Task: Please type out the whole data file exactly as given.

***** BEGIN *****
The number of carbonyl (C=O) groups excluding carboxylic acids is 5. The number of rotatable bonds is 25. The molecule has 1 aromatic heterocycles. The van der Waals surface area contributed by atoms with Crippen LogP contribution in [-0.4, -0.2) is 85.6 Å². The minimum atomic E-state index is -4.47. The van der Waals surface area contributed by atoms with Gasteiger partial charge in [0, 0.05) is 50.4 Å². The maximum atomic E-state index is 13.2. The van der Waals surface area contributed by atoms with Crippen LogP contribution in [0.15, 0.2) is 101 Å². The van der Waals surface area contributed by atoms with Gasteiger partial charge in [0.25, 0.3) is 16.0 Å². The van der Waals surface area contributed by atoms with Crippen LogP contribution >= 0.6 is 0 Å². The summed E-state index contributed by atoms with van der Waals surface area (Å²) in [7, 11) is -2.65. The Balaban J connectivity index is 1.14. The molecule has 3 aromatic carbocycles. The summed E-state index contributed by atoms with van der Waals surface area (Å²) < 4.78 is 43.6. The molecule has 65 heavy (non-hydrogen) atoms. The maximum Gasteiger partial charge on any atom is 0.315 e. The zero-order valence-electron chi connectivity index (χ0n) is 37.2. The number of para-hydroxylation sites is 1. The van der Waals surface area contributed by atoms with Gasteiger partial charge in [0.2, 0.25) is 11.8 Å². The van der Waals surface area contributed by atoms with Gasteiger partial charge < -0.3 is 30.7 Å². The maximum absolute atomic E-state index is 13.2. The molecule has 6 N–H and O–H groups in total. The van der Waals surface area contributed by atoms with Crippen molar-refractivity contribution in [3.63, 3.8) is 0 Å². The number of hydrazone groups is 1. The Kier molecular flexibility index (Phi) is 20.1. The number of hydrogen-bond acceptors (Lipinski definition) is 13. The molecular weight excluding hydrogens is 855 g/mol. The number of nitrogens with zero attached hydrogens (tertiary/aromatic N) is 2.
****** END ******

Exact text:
The number of carbonyl (C=O) groups excluding carboxylic acids is 5. The number of rotatable bonds is 25. The molecule has 1 aromatic heterocycles. The van der Waals surface area contributed by atoms with Crippen LogP contribution in [-0.4, -0.2) is 85.6 Å². The minimum atomic E-state index is -4.47. The van der Waals surface area contributed by atoms with Gasteiger partial charge in [0, 0.05) is 50.4 Å². The maximum atomic E-state index is 13.2. The van der Waals surface area contributed by atoms with Crippen LogP contribution in [0.15, 0.2) is 101 Å². The van der Waals surface area contributed by atoms with Gasteiger partial charge in [0.25, 0.3) is 16.0 Å². The van der Waals surface area contributed by atoms with Crippen LogP contribution >= 0.6 is 0 Å². The summed E-state index contributed by atoms with van der Waals surface area (Å²) in [7, 11) is -2.65. The Balaban J connectivity index is 1.14. The molecule has 3 aromatic carbocycles. The summed E-state index contributed by atoms with van der Waals surface area (Å²) < 4.78 is 43.6. The molecule has 65 heavy (non-hydrogen) atoms. The maximum Gasteiger partial charge on any atom is 0.315 e. The zero-order valence-electron chi connectivity index (χ0n) is 37.2. The number of para-hydroxylation sites is 1. The van der Waals surface area contributed by atoms with Gasteiger partial charge in [0.2, 0.25) is 11.8 Å². The van der Waals surface area contributed by atoms with Gasteiger partial charge < -0.3 is 30.7 Å². The maximum absolute atomic E-state index is 13.2. The molecule has 6 N–H and O–H groups in total. The van der Waals surface area contributed by atoms with Crippen molar-refractivity contribution in [3.63, 3.8) is 0 Å². The number of hydrazone groups is 1. The Kier molecular flexibility index (Phi) is 20.1. The number of hydrogen-bond acceptors (Lipinski definition) is 13. The molecular weight excluding hydrogens is 855 g/mol. The number of nitrogens with zero attached hydrogens (tertiary/aromatic N) is 2.